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Is there a specific name for rhetoric that follows this general form?

'Anyone that _____, (is a, must be, etc.) _______.'

I seem to recall that the above was a specific type of rhetoric pointed out in a freshman writing course. However, I am not certain of its name, and I am having trouble searching Google for this question. If it is considered a type (class, kind, etc.) of rhetoric, I am most interested to know the specific name for this form of rhetoric.

Edit/Clarification:

Note: For discussion purposes, it may be helpful to break this down into two part:
Phrase A: 'Anyone that _____,'
Phrase B: '(is a, must be, etc.) _______.'

1) I call this a form of rhetoric because phrase B contains a derogatory comment intended to shame a person into agreeing with the statement. (I should have been clearer on that.)
2) There is no prefacing statement about a superclass of person, place or things in which deduction can be performed on phrase A to arrive at phrase B.

  • I think perhaps you're looking for syllogism, which normally involves at least two [uncontested] propositions enabling one to deduce a third proposition. Smoking is unhealthy. Doing unhealthy things is stupid. Therefore anyone who smokes is stupid. In your case, unless the statement appears in a context where it represents such a logical deduction, it's just a stereotype – FumbleFingers Oct 19 '14 at 15:47
  • Thx @FumbleFingers. The example you gave uses a second *unspoken proposition: 'doing unhealthy things is stupid.' You sated that 'doing unhealthy things' is a class of activity with the attribute of 'stupid behavior'. Smoking belongs to the class of unhealthy things, therefore smoking is stupid. I get that; however the example I asked about was not prefaced with a superclass of things with a set of attributes. Therefore no deduction can be performed based on the statement alone. My original example statement is not a logical argument. – John R Oct 19 '14 at 17:28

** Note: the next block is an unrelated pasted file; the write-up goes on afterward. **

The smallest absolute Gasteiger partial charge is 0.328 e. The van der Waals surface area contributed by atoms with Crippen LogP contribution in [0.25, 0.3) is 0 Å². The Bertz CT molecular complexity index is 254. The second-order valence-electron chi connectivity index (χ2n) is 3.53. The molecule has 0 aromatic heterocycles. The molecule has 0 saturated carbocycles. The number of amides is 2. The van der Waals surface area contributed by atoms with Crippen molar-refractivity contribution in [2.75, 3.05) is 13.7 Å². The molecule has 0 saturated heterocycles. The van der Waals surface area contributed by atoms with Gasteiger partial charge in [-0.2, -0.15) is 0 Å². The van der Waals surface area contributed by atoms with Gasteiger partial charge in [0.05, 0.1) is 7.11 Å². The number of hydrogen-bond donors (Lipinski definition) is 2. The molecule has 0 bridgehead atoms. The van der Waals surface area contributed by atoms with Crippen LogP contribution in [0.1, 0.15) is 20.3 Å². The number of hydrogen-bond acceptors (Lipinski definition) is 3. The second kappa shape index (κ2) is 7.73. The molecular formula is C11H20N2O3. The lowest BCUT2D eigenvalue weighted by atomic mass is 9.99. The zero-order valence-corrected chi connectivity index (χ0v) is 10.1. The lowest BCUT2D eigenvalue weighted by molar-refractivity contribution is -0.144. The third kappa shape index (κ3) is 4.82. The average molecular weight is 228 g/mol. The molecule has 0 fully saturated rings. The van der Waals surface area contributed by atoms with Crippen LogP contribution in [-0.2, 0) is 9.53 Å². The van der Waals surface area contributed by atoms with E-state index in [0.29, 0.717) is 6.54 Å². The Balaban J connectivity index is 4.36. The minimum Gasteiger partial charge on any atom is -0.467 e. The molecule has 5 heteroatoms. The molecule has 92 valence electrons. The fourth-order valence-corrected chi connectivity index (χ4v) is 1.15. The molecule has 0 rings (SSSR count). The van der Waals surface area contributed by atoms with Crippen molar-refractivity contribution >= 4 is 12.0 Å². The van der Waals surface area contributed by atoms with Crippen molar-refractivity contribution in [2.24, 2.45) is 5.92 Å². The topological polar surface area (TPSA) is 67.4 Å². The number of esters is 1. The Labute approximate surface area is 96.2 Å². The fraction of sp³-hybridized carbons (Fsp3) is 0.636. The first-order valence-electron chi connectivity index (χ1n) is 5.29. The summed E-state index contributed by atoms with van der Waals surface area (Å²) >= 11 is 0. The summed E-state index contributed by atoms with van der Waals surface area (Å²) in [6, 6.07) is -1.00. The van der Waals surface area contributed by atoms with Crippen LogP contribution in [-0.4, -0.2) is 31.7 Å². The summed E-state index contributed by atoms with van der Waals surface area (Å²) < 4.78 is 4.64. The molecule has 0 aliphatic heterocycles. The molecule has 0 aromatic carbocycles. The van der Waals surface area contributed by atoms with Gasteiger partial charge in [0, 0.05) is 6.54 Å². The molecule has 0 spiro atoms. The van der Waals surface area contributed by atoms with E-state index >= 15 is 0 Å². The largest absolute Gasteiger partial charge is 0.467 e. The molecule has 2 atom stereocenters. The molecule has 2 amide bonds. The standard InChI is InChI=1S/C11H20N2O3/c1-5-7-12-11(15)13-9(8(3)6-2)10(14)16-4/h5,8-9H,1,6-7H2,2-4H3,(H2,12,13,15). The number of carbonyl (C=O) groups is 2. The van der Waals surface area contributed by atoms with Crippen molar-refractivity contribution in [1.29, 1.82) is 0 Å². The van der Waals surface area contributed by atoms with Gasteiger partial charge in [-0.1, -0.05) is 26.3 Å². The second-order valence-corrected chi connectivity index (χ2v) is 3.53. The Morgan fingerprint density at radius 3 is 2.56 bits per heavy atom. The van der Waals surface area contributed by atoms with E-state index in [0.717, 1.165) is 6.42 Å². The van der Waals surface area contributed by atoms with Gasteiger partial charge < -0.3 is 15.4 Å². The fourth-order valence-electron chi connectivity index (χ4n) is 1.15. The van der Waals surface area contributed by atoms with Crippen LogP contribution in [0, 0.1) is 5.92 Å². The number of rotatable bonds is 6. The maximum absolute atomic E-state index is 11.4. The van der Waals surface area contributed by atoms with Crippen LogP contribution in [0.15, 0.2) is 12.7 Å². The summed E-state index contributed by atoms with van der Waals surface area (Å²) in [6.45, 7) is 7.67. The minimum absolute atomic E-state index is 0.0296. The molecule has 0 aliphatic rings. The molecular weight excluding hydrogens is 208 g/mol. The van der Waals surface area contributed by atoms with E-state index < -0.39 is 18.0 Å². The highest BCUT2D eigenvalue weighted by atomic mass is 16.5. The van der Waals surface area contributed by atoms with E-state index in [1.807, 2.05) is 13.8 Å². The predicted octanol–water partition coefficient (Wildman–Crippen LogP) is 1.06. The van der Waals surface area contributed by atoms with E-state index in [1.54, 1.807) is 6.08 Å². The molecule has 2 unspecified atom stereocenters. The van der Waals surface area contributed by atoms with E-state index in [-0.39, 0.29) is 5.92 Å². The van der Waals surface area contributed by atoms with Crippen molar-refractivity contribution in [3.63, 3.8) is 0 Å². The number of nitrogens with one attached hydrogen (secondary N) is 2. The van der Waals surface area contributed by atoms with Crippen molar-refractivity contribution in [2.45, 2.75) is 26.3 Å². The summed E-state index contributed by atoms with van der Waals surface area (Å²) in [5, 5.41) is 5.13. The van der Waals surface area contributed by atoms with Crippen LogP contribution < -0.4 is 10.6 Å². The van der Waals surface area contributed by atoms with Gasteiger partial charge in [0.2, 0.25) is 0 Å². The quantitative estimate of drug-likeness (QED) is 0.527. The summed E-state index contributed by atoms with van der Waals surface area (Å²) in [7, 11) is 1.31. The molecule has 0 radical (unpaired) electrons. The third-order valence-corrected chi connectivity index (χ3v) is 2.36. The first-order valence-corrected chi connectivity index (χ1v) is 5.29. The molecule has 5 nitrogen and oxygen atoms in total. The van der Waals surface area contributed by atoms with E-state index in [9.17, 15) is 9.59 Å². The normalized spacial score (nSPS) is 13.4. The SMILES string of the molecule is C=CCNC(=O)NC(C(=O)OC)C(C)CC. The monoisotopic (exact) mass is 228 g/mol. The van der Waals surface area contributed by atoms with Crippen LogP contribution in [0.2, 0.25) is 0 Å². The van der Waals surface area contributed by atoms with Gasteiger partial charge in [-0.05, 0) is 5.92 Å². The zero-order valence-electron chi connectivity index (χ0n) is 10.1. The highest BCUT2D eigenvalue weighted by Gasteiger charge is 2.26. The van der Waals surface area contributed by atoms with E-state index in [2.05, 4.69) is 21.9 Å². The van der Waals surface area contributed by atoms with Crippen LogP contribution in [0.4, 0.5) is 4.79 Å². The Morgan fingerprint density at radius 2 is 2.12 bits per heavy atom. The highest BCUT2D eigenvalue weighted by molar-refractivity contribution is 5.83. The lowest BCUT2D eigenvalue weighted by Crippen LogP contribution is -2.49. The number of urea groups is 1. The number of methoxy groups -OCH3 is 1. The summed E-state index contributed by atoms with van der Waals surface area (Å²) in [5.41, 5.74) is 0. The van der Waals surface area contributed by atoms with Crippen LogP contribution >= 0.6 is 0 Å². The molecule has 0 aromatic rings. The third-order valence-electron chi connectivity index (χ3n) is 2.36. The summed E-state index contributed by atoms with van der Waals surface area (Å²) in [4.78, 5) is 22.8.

• Well, you didn't give any context, so your example might be preceded by a priori statements allowing the final deduction to be made. Otherwise, as I said, it's just a stereotype. – FumbleFingers Oct 19 '14 at 17:37
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That has been called a "guilt by association ad hominem" attack, although it's far from being a well-known term.


Update in response to @John R's comment:

My logic is that the trope is saying this:

  • People that meet condition X are a bad group of people.
  • Person A meets condition X. Therefore person A is a bad person.
  • Therefore person A's argument is invalid.

It is a circular argument of course. "Only a bad person would hold opinion X therefore opinion X is invalid". It's not subtle, is it? :)

  • I had to think about it, but I don't think ad hominem matches the form of rhetoric. Ad hominem: Negative stereotype --implies--> false contentions. My original rhetoric: Belief in contention --implies--> negative stereotype. – John R Oct 19 '14 at 22:47
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I found Ad populum in a list of "Logical Fallacies [to avoid]" in a discussion of rhetoric found at the following site:

https://owl.english.purdue.edu/owl/resource/588/04/

Maybe this is what you remember hearing in that class.

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